The Birthday Quilt now known as Stephanie’s Quilt
I’d wanted to try quilting for a while but was very nervous about it. I am especially nervous about cutting the fabric. theres no going back if you get that part wrong…
To help me get started my kind friends paid for me to attend a quilting class as a birthday gift in 2012. I made a Log Cabin quilted cushion cover which looked pretty damn impressive. I was very pleased with it and wanted to try my hand at a larger project but wasn’t really sure where to start.
Then I received a quilting kit for my birthday last year. It lay fallow for several months after I realised that one of the fabrics a bright blue faux satin was not going to work. It was far from aesthetically pleasing and offended my eye. I still can’t grasp why the kit designer included it, as it wasn’t just the wrong colour it wasn’t suitable for quilting. Indeed it had already started to fray when I simply laid out the fabrics on the dining room table to look at how they went together.
Thus began the quest for a substitute fabric. This proved to be a slow process. I bought two mistakes both of which only proved to be wrong after I got them home. Then finally I went to the wonderful C&H fabrics in Canterbury in November and found what I needed. (If you are interested the dark green mistletoe fabric is my chosen replacement – I still firmly maintain that bright blue would never have worked.)
I pieced the top quite quickly and it was done by the first weekend in December. It was not a perfect result despite my best attempts. Two of the fabrics had a tendency to fray heavily (If I owned an over locker I would have overlocked them but I don’t.) and the soft fleecy fabric was in polite parlance rather challenging too sew. I said some very very rude words while trying to piece with it.
Then there was another hiatus after I decided that I did not want to make it up the way the instructions said. The instructions told me to just sew the backing on right side to right side and leave a small gap in one seam for turning but I decided I wanted it to be a proper 3 layer quilt with a layer of wadding which meant I had to figure out how to do it. This took time and much rumination.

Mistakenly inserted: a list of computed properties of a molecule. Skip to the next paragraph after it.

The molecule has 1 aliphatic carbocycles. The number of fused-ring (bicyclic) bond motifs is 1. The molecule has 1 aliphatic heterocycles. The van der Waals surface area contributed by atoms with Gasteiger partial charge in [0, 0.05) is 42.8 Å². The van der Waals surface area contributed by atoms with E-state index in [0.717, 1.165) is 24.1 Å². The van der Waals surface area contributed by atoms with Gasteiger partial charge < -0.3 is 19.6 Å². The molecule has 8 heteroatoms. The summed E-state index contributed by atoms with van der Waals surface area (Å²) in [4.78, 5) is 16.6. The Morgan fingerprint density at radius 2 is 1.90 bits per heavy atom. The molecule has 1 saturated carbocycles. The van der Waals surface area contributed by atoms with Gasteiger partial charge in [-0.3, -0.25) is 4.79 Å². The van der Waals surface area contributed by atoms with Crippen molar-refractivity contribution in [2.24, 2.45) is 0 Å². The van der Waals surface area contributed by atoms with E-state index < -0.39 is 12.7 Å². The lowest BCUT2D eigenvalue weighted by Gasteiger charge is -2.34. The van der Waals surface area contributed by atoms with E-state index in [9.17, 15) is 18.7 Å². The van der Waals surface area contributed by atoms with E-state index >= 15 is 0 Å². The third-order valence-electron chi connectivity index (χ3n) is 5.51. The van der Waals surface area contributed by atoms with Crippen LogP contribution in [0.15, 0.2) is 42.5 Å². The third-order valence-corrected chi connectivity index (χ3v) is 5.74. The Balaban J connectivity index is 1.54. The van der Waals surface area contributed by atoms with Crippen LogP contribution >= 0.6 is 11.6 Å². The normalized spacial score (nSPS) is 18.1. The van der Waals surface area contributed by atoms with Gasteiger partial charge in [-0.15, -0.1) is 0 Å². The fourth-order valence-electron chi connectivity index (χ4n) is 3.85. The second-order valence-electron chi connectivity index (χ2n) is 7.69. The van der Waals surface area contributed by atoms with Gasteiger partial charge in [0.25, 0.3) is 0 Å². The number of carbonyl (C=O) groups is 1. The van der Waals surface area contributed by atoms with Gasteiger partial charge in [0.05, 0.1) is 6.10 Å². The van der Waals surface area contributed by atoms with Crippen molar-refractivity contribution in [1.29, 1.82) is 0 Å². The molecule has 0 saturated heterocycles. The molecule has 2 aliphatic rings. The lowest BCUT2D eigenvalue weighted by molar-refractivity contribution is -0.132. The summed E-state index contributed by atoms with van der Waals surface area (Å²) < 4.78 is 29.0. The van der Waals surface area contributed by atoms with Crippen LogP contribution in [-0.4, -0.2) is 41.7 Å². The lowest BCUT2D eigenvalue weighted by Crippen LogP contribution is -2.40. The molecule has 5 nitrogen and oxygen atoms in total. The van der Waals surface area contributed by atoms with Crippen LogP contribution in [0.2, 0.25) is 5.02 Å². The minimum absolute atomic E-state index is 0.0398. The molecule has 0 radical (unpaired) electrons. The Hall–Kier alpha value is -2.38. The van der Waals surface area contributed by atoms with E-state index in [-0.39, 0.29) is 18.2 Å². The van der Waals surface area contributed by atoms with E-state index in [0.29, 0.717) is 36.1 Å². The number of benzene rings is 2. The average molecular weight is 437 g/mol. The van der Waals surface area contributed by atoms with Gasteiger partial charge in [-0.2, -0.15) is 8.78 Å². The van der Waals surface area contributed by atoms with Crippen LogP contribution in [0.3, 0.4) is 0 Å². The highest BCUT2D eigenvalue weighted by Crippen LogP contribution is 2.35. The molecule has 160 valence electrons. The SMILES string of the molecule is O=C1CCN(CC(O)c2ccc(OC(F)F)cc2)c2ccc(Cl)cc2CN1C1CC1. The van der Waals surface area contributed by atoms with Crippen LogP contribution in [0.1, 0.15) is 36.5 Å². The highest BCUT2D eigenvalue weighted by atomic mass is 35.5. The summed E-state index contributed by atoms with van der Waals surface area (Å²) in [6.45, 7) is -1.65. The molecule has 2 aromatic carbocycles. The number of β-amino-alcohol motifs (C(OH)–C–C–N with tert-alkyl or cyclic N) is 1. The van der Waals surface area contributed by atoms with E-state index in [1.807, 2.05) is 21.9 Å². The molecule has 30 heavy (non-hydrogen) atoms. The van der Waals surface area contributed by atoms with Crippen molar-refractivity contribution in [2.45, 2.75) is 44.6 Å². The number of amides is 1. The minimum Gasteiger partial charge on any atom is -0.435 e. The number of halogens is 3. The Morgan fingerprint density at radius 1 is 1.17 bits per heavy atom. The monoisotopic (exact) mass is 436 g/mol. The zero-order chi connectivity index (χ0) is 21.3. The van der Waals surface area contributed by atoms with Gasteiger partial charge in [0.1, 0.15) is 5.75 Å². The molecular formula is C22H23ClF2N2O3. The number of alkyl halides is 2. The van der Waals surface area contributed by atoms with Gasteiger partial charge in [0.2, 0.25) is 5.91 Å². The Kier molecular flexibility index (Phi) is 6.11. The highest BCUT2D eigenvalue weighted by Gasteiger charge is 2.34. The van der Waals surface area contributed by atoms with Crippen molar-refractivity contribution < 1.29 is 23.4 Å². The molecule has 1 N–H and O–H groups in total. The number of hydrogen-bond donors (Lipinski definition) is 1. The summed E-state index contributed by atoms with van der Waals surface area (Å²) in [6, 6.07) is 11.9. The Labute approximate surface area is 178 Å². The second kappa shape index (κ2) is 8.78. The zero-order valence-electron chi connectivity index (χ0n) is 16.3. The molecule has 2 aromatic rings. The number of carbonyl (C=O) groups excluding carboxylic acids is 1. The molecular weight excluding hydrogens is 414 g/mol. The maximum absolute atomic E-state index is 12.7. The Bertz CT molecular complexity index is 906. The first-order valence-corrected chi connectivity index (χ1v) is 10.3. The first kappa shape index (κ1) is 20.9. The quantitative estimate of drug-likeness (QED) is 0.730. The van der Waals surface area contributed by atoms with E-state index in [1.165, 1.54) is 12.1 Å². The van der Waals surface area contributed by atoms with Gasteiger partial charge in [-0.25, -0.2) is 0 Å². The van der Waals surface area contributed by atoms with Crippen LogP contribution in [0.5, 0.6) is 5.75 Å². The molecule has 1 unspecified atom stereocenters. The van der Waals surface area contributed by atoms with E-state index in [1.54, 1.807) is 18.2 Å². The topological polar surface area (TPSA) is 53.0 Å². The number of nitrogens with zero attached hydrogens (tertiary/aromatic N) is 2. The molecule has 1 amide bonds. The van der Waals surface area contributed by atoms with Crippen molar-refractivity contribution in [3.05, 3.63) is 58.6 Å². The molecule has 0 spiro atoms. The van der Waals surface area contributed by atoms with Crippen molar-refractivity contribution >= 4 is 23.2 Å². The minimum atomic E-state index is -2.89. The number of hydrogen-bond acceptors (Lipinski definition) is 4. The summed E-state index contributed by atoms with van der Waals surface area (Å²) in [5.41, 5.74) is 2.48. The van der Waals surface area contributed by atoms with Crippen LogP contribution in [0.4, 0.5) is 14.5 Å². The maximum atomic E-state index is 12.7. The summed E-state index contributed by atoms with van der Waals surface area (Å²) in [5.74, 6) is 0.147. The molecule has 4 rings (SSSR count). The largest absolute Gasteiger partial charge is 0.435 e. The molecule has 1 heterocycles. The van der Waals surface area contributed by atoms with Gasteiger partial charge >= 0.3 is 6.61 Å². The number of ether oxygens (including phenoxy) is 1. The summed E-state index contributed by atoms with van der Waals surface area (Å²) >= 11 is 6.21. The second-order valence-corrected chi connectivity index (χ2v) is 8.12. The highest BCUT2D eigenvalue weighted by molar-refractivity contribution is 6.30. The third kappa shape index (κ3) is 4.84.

Christmas and a bit of a wobble intervened…
Then came April and I took it out of the drawer again and reconsidered ways and means. I consulted several oracles – my Mum who sews and two friends who quilt a great deal. The general consensus was I’d never achieve a perfect result because the fabrics were all different weights. I admitted I had noticed the fabric I bought – advised by the quilting lady in C&H had worked best… The quilt designers obviously wanted the quilt top to have different textures and it does feel nice to the touch but it was challenging getting it all sewn up. One of my friends advised me to fold it up, put it away and start again with all quilting weight fabrics then I’d produce something to satisfy my perfectionist nature.
I nearly took her advice but then my small niece visited and implored me to finish the quilt for her. She wanted it to snuggle in while watching TV. Her house is chilly I can completely understand why she might want a TV quilt so I thought what the hell she won’t notice if it isn’t perfect I will finish it for her. After careful consideration I decided that he best method of working with what I had would be to firmly pin the three layers together – backing and quilt top right side to right side with the wadding on top of the wrong side of the top and sew all around four sides leaving a small gap for turning.
This produced a relatively satisfactory result. I then machine quilted it very simply just by hedging and ditching in the existing seam lines. Finally I hand sewed up the gap in the final seam and sewed entirely too many ends in. If I’d gone for binding I wouldn’t have had to do this but considering what I was working with and the recipient I decided simplicity was the best course of action.
I hope my favourite small person will be pleased with it. I can see lots of places where there are mistakes, it is not straight or the squares are not completely equal and it’s been hard letting go of my desire not to finish because it is not perfect (and four people have assured me that with the different weight fabrics an inexperienced quilter could never achieve perfect). However if it makes Steph happy and she is cosy watching TV it will have served its purpose. Next time I will go straight to C&H choose the fabric myself and ensure it is all the same weight. I’ve learned many lessons making this and at least began to overcome my fear of cutting into the fabric.
My next concern is what will happen when it is washed. I have a terrible fear I may end up having to piece her another quilt in washable fabrics.